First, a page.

Dawson Homebody: fitness tips from our Phys. Ed. teachers
The Dawson College Physical Education Team offers this advice on how to stay active while at home.
You are working from home, social distancing is upon us, and your commercial gym is no longer open. However, that does not mean your physical activity routine should be put on hold. Moreover, this temporary work change may serve as an excellent opportunity to commence an exercise routine or allow yourself to start incorporating some new healthy habits.
It’s safe to say that we all want to do as much as we can to remain healthy. Washing your hands consistently, getting a good night’s rest, and eating healthy foods are just a few simple steps we can take to ensure this outcome.
However, we should not the neglect the role physical activity can play in improving our health. Research suggests moderate exercise can be beneficial in maintaining a strong immune system (1,2). In addition, if you have been dealing with stress induced by watching the news and scrolling through your social media feeds, exercise will provide you with the mood boost you need at this time (3).
If you have been working hard to maintain your fitness throughout the year and are concerned that there will be a gradual loss in acquired exercise effects; don’t worry. Research suggests that it only takes 1/3 of your standard workload to maintain the benefits you acquired (4). Therefore, take this time to recover from nagging injuries and start challenging yourself with some bodyweight workouts.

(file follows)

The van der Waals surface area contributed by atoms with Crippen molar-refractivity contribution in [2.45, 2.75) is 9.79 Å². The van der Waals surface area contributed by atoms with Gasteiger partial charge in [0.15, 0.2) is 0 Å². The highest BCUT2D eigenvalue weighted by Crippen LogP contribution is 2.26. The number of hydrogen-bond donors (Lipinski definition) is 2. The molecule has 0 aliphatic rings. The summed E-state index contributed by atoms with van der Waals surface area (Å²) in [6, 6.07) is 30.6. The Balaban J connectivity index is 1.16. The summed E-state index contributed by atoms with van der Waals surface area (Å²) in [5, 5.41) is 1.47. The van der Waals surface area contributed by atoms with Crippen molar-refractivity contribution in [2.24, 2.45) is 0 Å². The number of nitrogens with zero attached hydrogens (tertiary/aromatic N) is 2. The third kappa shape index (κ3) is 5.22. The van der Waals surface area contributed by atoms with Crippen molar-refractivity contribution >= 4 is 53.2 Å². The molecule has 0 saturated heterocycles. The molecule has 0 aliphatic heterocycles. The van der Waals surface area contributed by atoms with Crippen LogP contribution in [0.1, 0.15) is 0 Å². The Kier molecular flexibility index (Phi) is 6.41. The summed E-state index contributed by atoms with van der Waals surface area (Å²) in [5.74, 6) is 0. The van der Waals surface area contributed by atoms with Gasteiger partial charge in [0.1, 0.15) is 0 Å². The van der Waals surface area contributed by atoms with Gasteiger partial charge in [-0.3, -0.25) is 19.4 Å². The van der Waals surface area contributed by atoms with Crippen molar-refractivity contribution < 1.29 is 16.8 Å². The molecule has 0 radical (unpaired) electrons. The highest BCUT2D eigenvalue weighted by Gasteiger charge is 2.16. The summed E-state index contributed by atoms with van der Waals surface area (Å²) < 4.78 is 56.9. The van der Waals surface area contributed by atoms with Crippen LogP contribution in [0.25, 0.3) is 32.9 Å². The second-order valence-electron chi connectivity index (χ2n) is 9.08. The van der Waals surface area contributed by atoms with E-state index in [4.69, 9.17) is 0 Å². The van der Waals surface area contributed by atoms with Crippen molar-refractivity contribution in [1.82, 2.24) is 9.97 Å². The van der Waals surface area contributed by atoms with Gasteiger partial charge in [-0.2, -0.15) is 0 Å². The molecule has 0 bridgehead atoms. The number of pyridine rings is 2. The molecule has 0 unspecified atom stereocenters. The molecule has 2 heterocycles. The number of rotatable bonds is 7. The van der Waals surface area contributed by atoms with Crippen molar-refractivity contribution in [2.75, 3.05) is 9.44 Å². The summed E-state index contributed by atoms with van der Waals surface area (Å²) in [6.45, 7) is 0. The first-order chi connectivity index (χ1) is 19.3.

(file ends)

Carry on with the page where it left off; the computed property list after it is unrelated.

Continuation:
If physical activity and exercise is something you normally do or you want to take advantage of your time and start, here are a few tips.
TIP 1 – “A clean house is a happy house”. Keeping your space clean not only protects you from bacteria (5) but it will increase your physical activity levels and therefore reduce stress (3). For example, here are some everyday household activities that you are probably already completing with our estimation of the caloric benefit.
- Taking about 30 minutes to wash the bathroom can help you expend about 100 calories
- A post dinner clean up of dishes, sink, counter, and floors can help expend roughly 75 calories
- Spring is in the air and with this comes some annual cleaning. Washing your windows can help you expend roughly 150 calories.
TIP 2 – “Smell the fresh air”. Go for a walk or even a bike ride but keep healthy distances. Not only are you being active but also getting sunlight will provide you with some critical immune and mood boosting Vitamin D (6). Our advice is to set some goals for your walk. Aim to walk a certain distance. Or perhaps walk in a new neighborhood. Those with kids, get creative and go on a hunt. Have them find 5 houses with a black roof or 3 apartments with a flag on their balcony. There are many ways to spice up your walk and to add a little fun to the activity.
TIP 3 – “Get a sweat on”. The positive benefits of exercising are endless (7). You are probably wondering how you can exercise if your fitness facility is closed. Right now, more than ever, there are a magnitude of sites, videos, and social media pages that are sharing workouts online, but the clutter can be tough to digest. So, we’ve done the work for you and narrowed down a simple workout to follow to get you moving while at home.